Caveat: You’re asking someone who once dreamed of being an architect, but only got as far as sketching the space-age Landmark Casino tower to earn my architecture merit badge. While that alone might disqualify me from valuable critical insight, I certainly have my opinions.
Our relatively young Las Vegas went from tents to wooden boardwalks to mid-century modern and beyond on an accelerated timeline. Subsequently, many of the casually recognizable structures built during our history can be generally classified as “disposable”—and many of them have been disposed of. Thanks to our lack of weather, residences are mostly wood-framed and stucco slathered, or “sticks and mud” as a British counterpart once remarked. Casinos, for the most part, are big boxes adorned with elaborate facades hiding pedestrian, inexpensive architecture. Even in the modern era, most luxurious Strip spectacles remain gussied up with architectural foam, a sort of builder’s CGI that magically appears as chiseled stone arches, grand marble columns, or whatever the day’s theme calls for. It looks the part, but foam hardly reads as permanent. Still, even permanent structures, like the concrete-domed spaceship that was the Convention Center Rotunda, make way for the new.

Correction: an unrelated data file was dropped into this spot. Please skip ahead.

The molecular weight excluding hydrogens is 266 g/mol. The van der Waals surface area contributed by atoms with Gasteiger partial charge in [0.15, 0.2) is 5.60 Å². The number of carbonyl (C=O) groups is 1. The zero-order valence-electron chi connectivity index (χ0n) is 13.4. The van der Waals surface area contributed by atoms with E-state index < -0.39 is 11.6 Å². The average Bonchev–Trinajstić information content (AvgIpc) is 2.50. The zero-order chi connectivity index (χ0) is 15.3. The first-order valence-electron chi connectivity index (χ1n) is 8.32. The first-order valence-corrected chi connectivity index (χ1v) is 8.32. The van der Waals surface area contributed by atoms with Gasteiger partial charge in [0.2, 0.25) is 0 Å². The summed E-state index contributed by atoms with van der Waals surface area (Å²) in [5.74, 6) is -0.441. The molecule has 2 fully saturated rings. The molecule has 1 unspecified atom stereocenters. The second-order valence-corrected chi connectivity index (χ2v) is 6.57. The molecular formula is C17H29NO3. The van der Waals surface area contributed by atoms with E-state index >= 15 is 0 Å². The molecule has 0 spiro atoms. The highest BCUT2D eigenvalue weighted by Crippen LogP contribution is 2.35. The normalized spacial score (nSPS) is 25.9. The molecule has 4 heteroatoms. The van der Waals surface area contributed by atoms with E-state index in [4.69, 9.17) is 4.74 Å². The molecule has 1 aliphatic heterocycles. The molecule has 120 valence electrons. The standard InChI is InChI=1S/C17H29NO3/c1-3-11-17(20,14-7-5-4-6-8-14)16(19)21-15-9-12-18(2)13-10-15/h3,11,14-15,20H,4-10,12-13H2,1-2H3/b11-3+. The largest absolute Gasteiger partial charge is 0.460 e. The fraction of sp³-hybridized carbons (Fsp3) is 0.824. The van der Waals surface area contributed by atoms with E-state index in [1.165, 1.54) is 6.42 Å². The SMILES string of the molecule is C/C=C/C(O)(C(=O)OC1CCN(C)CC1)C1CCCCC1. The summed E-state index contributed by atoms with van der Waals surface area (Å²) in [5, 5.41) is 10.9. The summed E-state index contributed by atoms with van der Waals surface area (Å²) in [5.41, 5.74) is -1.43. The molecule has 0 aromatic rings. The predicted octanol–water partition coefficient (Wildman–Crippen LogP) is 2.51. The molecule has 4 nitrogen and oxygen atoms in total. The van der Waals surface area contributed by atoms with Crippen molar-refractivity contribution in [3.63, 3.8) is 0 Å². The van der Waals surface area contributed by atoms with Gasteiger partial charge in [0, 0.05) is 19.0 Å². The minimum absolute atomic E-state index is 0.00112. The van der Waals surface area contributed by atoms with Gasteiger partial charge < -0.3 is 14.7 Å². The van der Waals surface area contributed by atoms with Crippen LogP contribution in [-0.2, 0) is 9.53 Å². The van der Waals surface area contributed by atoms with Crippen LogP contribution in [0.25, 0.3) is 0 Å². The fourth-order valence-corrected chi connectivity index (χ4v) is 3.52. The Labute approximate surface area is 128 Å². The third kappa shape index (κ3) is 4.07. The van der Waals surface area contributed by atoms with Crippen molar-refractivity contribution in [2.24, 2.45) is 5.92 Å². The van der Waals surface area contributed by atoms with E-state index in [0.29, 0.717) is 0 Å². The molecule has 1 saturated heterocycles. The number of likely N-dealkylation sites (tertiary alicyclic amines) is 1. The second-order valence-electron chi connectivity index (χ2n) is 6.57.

The CityCenter complex, however, might be different. Opened in 2009 with a roster of significant architects behind its triumphantly urban design, CityCenter’s structures were perhaps the first on the Strip to be designed with an innate sense of place and permanence. As someone who defers from the oft-used “feels like it’s not in Vegas” phrase, it’s hard to avoid it with CityCenter. Sitting in the center of the complex, particularly at night, surrounded by towering masterpieces, is a truly transformative experience for someone raised on the Vegas vernacular.
Photos by Krystal Ramirez
But it’s not all flash and fancy for me. My tastes run modern, so one of my favorite homes is the 1968 Marnell House on 15th Street in Downtown’s Mayfair neighborhood. Restored in 2014, the red brick house is hard to miss, with its cone shaped centerpiece feature and almost tiki-esque roofline. Another longtime fave is the Flora Dungan Humanities building at UNLV. Built in 1970, FDH is a seven-story pedestal perching on gently narrowing legs. It was designed by Walter Zick & Harris Sharp, who designed many notable modernist buildings still standing in Las Vegas, including the Nevada Savings & Loan headquarters (201 S Las Vegas Blvd, now a post office), the Mint (now part of Binion’s) and Union Plaza (née, the Plaza) casinos, the classic folded-roof Bank of America at Charleston and Decatur boulevards, the former rock-front Safeway in the Huntridge Plaza, and even my (admittedly unremarkable) junior high and high school, Hyde Park and E.W. Clark.